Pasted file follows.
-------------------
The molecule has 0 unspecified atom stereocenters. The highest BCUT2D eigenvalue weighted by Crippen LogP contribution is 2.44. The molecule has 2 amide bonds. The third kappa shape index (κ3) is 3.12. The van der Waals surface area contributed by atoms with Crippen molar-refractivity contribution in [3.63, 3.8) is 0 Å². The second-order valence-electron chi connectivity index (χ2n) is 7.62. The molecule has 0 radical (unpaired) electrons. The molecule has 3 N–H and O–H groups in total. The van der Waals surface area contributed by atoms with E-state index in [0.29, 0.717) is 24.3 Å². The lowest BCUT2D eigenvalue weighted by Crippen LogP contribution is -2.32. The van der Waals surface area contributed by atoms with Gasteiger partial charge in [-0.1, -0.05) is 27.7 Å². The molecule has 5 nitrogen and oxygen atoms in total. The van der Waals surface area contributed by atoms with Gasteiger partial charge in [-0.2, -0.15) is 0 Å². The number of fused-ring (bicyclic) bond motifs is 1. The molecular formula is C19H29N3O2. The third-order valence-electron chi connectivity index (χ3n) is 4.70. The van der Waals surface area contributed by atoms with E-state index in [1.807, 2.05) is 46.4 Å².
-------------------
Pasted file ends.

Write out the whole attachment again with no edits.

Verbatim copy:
The molecule has 0 unspecified atom stereocenters. The highest BCUT2D eigenvalue weighted by Crippen LogP contribution is 2.44. The molecule has 2 amide bonds. The third kappa shape index (κ3) is 3.12. The van der Waals surface area contributed by atoms with Crippen molar-refractivity contribution in [3.63, 3.8) is 0 Å². The second-order valence-electron chi connectivity index (χ2n) is 7.62. The molecule has 0 radical (unpaired) electrons. The molecule has 3 N–H and O–H groups in total. The van der Waals surface area contributed by atoms with E-state index in [0.29, 0.717) is 24.3 Å². The lowest BCUT2D eigenvalue weighted by Crippen LogP contribution is -2.32. The van der Waals surface area contributed by atoms with Gasteiger partial charge in [-0.1, -0.05) is 27.7 Å². The molecule has 5 nitrogen and oxygen atoms in total. The van der Waals surface area contributed by atoms with Gasteiger partial charge in [-0.2, -0.15) is 0 Å². The number of fused-ring (bicyclic) bond motifs is 1. The molecular formula is C19H29N3O2. The third-order valence-electron chi connectivity index (χ3n) is 4.70. The van der Waals surface area contributed by atoms with E-state index in [1.807, 2.05) is 46.4 Å².